When someone dies, they leave property and debts that need to be sorted out. The property, which includes valuables, real estate, and money is referred to as the decedent’s estates. If the individual was unable to pay off all their bills prior to their passing, creditors can claim a portion of the estate as their own. If someone feels that the will is invalid or a creditor wants to issue a complaint and try to collect what they say the deceased individuals owed them, a will contest complaint is filed and the matter going into New York City estate litigation.
It’s actually quite rare for an estate to be handled without estate litigation. There are four main reasons that so many estate litigation cases make their way into the New York court system.
These reasons include:
- No one was formally appointed executor of the will
- Someone connected to the deceased feels the will isn’t valid
- A portion of the estate can’t be found
- Creditors have fled a claim against the estate
When someone claims the deceased was indebted to them, they must be able to prove their case. If the debt is deemed valid, the payment comes out of the estate assets.
Contesting wills is the other main issue that sends so many probate cases into estate litigation. These instances are especially common when the deceased drafted a will without the help of an experienced real estate attorney. Not having the attorney’s assistance, there is room for the family members to claim that there were questions about the individual’s mental state at the time when the will was drafted or that they were under duress at the time. More often than not, cases the contest the legitimacy of a will get started because they said the deceased promised them something, such as a valuable piece of heirloom jewelry, but failed to mention this promise in the will and as a result, the piece went to someone else. Each legal jurisdiction has its own rules regarding cases where a will is being contested.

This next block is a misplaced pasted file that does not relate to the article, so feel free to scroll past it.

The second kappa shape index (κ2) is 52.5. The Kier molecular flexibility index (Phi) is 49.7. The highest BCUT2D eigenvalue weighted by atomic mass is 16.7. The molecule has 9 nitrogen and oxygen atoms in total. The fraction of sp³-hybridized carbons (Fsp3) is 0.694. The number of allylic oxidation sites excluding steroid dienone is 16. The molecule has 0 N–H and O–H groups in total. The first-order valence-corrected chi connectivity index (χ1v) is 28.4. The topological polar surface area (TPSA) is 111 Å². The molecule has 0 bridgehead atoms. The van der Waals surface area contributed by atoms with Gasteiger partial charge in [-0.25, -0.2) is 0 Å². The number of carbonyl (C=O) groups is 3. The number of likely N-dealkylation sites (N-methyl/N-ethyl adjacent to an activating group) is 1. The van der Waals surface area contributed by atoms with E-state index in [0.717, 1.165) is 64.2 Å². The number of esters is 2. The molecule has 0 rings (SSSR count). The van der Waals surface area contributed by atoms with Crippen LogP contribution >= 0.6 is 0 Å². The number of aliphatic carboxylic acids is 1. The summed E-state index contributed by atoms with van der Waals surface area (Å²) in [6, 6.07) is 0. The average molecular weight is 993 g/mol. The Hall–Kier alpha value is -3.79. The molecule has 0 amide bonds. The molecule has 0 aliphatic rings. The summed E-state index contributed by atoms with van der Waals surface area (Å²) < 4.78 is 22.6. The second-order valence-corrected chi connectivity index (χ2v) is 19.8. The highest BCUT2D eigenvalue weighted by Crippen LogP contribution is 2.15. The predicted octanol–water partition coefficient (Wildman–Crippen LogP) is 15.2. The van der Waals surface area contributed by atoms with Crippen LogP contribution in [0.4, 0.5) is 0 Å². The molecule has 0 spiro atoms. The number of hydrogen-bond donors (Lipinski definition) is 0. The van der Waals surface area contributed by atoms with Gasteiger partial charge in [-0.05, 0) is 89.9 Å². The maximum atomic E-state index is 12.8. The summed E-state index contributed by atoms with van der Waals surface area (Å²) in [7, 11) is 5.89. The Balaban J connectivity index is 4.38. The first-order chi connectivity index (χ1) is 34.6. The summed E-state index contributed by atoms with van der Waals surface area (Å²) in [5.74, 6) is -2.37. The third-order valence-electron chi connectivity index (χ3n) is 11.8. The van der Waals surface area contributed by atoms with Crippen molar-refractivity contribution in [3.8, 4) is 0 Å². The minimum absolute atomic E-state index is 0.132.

The standard estate litigation routine when a complaint has been filed against the probate, is for the case to be turned over to the court which will arrange a mediation session that’s led by a certified court mediator who’s not connected to the case. It’s the mediator’s job to try and facilitate an agreement between everyone involved. Most probate courts don’t actually require the mediation session, but since it’s been a highly effective tool, most encourage it. If the mediation session is unsuccessful, a hearing is scheduled.
If you find yourself in need of estate litigation, you will need to have legal representation. No matter how tangled the estate litigation case is, we’re ready and willing to provide the necessary legal advice. The sooner you contact us, the sooner we can take the proper legal steps and help your resolve the matter in a timely fashion.